The Gentle Grafter eBook

This eBook from the Gutenberg Project consists of approximately 172 pages of information about The Gentle Grafter.

“‘I misdoubt,’ says I, ’if any woman ever helped a man to secure a job any more than to have his meals ready promptly and spread a report that the other candidate’s wife had once been a shoplifter.  They are no more adapted for business and politics,’ says I, ’than Algernon Charles Swinburne is to be floor manager at one of Chuck Connor’s annual balls.  I know,’ says I to Andy, ’that sometimes a woman seems to step out into the kalsomine light as the charge d’affaires of her man’s political job.  But how does it come out?  Say, they have a neat little berth somewhere as foreign consul of record to Afghanistan or lockkeeper on the Delaware and Raritan Canal.  One day this man finds his wife putting on her overshoes and three months supply of bird seed into the canary’s cage.  “Sioux Falls?” he asks with a kind of hopeful light in his eye.  “No, Arthur,” says she, “Washington.  We’re wasted here,” says she.  “You ought to be Toady Extraordinary to the Court of St. Bridget or Head Porter of the Island of Porto Rico.  I’m going to see about it.”

“‘Then this lady,’ I says to Andy, ’moves against the authorities at Washington with her baggage and munitions, consisting of five dozen indiscriminating letters written to her by a member of the Cabinet when she was 15; a letter of introduction from King Leopold to the Smithsonian Institution, and a pink silk costume with canary colored spats.

“‘Well and then what?’ I goes.  ’She has the letters printed in the evening papers that match her costume, she lectures at an informal tea given in the palm room of the B. & O. Depot and then calls on the President.  The ninth Assistant Secretary of Commerce and Labor, the first aide-de-camp of the Blue Room and an unidentified colored man are waiting there to grasp her by the hands—­and feet.  They carry her out to S.W.  B. street and leave her on a cellar door.  That ends it.  The next time we hear of her she is writing postcards to the Chinese Minister asking him to get Arthur a job in a tea store.’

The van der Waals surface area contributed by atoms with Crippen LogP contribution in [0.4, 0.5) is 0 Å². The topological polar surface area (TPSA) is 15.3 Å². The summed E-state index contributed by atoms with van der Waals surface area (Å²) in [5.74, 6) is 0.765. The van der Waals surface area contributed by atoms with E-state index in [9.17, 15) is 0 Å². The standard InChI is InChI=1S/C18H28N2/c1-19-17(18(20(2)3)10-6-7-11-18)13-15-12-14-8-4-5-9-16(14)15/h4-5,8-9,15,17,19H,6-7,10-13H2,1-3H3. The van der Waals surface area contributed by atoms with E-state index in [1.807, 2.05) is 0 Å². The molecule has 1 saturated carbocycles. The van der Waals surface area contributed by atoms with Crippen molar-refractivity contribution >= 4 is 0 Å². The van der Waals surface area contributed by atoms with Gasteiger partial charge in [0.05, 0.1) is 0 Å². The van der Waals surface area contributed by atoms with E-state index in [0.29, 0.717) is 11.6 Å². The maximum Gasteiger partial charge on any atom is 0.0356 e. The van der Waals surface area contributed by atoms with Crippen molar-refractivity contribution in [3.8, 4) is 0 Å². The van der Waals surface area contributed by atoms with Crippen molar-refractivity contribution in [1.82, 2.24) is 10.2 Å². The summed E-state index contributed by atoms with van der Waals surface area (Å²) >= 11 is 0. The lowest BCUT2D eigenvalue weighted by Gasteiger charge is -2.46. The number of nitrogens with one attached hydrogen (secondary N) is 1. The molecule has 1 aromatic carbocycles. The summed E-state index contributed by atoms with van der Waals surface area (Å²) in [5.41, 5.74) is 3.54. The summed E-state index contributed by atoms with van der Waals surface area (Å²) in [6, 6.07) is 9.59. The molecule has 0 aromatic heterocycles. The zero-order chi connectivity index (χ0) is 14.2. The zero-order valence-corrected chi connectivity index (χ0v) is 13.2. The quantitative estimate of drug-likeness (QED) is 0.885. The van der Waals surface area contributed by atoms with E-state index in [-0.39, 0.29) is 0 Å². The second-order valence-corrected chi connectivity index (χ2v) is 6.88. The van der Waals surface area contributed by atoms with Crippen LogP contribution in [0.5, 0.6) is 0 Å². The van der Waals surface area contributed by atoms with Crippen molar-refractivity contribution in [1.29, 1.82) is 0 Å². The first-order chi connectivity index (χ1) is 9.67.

“‘Then,’ says Andy, ’you don’t think Mrs. Avery will land the Marshalship for Bill?’

“‘I do not,’ says I.  ’I do not wish to be a septic, but I doubt if she can do as well as you and me could have done.’

“‘I don’t agree with you,’ says Andy.  ’I’ll bet you she does.  I’m proud of having a higher opinion of the talent and the powers of negotiation of ladies.’

“We was back at Mrs. Avery’s hotel at the time she appointed.  She was looking pretty and fine enough, as far as that went, to make any man let her name every officer in the country.  But I hadn’t much faith in looks, so I was certainly surprised when she pulls out a document with the great seal of the United States on it, and ‘William Henry Humble’ in a fine, big hand on the back.

“‘You might have had it the next day, boys,’ says Mrs. Avery, smiling.  ‘I hadn’t the slightest trouble in getting it,’ says she.  ’I just asked for it, that’s all.  Now, I’d like to talk to you a while,’ she goes on, ’but I’m awfully busy, and I know you’ll excuse me.  I’ve got an Ambassadorship, two Consulates and a dozen other minor applications to look after.  I can hardly find time to sleep at all.  You’ll give my compliments to Mr. Humble when you get home, of course.’

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The Gentle Grafter from Project Gutenberg. Public domain.
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